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|Also Known As:||Oliver Burgess Meredith,Buzz Meredith||Died:||September 9, 1997|
|Born:||November 16, 1907||Cause of Death:||melanoma, Alzheimer's disease and other complications from age|
|Birth Place:||Cleveland, Ohio, USA||Profession:||Cast ... actor director producer director clerk reporter editor furnace cleaner dishwasher businessman merchant seaman salesman|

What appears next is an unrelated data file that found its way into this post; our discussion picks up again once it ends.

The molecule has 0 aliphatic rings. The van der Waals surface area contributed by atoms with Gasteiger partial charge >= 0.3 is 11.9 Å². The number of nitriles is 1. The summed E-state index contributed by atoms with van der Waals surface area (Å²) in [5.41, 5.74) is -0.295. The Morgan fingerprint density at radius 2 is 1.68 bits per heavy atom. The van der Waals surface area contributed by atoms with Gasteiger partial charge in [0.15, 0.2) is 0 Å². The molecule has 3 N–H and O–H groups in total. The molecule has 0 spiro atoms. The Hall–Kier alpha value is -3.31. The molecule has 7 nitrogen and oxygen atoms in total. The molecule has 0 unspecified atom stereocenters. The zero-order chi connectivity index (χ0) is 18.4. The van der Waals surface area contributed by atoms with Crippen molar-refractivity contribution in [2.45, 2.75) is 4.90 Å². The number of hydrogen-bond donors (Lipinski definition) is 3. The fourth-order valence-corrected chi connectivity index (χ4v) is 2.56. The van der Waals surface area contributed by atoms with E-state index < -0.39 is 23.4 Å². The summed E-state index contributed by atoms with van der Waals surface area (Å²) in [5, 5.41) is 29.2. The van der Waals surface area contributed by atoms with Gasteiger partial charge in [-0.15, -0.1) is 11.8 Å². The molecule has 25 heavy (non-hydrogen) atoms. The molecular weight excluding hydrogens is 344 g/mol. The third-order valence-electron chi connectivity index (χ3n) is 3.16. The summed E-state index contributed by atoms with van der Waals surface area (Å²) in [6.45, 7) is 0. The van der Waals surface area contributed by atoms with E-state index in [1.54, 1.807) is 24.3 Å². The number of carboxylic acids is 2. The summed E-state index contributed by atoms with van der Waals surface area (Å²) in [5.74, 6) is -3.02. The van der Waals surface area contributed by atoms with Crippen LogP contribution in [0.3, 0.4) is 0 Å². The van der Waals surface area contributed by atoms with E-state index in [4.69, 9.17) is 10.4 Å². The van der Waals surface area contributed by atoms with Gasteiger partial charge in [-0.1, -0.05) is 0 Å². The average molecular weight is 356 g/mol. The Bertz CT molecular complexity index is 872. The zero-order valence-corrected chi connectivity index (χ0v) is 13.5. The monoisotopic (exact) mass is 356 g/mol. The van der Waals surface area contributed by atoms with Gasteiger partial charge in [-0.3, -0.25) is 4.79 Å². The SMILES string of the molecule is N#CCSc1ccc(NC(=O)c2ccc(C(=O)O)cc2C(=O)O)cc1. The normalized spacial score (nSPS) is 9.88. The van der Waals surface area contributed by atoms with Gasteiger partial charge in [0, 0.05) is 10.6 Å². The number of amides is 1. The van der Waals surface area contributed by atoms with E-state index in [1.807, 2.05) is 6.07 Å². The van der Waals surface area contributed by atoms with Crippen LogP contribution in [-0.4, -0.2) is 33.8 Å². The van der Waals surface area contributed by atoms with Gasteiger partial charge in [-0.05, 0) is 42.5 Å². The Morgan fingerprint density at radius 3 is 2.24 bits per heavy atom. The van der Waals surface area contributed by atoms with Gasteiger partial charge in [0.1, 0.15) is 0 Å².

A versatile actor blessed with a voice that was gruff and warm in turns, Burgess Meredith first gained notice on Broadway in such productions as "The Barretts of Wimpole Street" (1935) and "Winterset" (1935-36) and would go on to become equally respected and visible in movies and television. While he would sometimes describe himself as unambitious in interviews, Meredith wore many hats with apparent ease, writing and directing both plays and features in addition to his hundreds of credits as a performer in three different mediums. He established himself as a motion picture star via such films as "Of Mice and Men" (1939), "The Story of G.I. Joe" (1945), and "Mine Own Executioner" (1947), and although his career was temporarily stalled by the McCarthy witch hunt of the 1950s, Meredith always managed to stay employed. Not all of these projects were worthy of his talents, but he could rarely be accused of simply walking through the scenery for a paycheck. Comparatively diminutive for an actor, most of the success Meredith enjoyed came from character roles, and he enjoyed latter-day recognition through his turns as the Penguin on the iconic "Batman" (ABC, 1966-68) TV series and Sylvester Stallone's cantankerous old mentor Micky Goldmill in four entries of the "Rocky" franchise. Memorable in everything from Shakespeare to the silliest of horror potboilers, Meredith was a consummate professional and that dependability allowed him to work virtually non-stop during a career that lasted more than six decades.
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